Complete Labor Law Poster for $24.95
from www.LaborLawCenter.com, includes
State, Federal, & OSHA posting requirements

Announcement

Collapse
No announcement yet.

Employee breaks - What's the law in NJ New Jersey

Collapse
This topic is closed.
X
X
 
  • Filter
  • Time
  • Show
Clear All
new posts

  • Employee breaks - What's the law in NJ New Jersey

    Okay so I currently work p/t in a clothing store. We are down to 4 employees (including myself). My question is this. We are sometimes scheduled for entire shifts alone. When this happens there is no coverage for 15 minute breaks much less lunch breaks. I am scheduled at lest a few times a month to work 4 pm - 8 pm alone. The complex we are in has no real security guards, just a guy that the complex manager knew who rides around in his truck. Is this stuff legal. What do you think?

  • #2
    New Jersey law doesn't require employers to provide breaks. It also doesn't require shopping centers to provide security guards.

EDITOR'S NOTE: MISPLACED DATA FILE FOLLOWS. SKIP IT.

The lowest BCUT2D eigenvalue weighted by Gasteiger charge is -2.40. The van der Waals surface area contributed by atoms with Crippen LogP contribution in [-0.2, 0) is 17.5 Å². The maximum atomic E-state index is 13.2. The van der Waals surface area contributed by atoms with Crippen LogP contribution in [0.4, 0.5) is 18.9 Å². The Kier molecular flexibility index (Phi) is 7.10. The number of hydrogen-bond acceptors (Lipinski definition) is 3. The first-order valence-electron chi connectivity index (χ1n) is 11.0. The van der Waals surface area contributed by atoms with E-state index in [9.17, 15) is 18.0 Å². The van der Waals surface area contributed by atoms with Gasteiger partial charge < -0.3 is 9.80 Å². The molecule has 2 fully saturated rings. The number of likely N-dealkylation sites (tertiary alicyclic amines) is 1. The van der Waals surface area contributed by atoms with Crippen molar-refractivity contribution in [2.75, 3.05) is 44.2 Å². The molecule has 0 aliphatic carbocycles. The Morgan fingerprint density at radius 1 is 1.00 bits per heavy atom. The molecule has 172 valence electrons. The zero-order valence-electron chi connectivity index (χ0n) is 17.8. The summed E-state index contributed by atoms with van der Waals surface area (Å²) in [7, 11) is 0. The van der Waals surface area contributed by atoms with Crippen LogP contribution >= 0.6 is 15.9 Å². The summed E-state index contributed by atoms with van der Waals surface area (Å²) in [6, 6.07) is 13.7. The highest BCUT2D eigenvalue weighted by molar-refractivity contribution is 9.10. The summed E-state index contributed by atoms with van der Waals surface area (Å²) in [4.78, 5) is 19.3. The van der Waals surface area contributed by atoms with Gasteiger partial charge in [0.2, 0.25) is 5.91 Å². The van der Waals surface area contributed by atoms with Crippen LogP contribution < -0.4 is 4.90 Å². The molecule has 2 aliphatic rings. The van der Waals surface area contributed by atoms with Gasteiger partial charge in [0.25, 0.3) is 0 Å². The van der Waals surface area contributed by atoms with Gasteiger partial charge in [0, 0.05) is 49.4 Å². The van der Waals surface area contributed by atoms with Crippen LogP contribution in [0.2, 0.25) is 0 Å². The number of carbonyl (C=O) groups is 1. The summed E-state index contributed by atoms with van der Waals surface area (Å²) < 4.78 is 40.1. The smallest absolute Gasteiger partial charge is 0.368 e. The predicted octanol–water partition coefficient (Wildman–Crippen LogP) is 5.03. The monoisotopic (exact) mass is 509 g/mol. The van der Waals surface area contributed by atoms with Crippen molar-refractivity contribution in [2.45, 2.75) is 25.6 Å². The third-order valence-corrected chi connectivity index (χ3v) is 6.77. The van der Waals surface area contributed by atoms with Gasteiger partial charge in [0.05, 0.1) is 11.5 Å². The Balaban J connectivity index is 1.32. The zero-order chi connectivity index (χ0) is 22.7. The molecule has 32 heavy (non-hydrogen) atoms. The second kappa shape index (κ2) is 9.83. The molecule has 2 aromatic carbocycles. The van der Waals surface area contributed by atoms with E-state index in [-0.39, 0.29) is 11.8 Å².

I am not able to respond to private messages. Thanks!

    Comment


    • #3
      Was not implying there is a law about security. Just happened to mention it. I find it hard to believe there are no laws about breaks. They require us to take lunch breaks (which we must clock out for & are unpaid) but how are we supposed to do that when there is no coverage. I guess my question is "If my employer requires these things but then we don't have the necessary coverage what as an employee can we do?"
      Last edited by @mywitsend; 07-26-2009, 06:14 AM. Reason: Add question

      Comment


      • #4
        That's something you'll have to take up with your employer.

        As for the break information, Marketeer is correct. Here it is straight to you from the NJ DOL:

        http://lwd.state.nj.us/labor/wagehou..._faqs.html#q39

        and the US DOL:

        http://webapps.dol.gov/dolfaq/go-dol...ours&topicid=1
        The above answer, whatever it is, assumes that no legally binding and enforceable contract or CBA says otherwise. If it does, then the terms of the contract or CBA apply.

        Comment


        • #5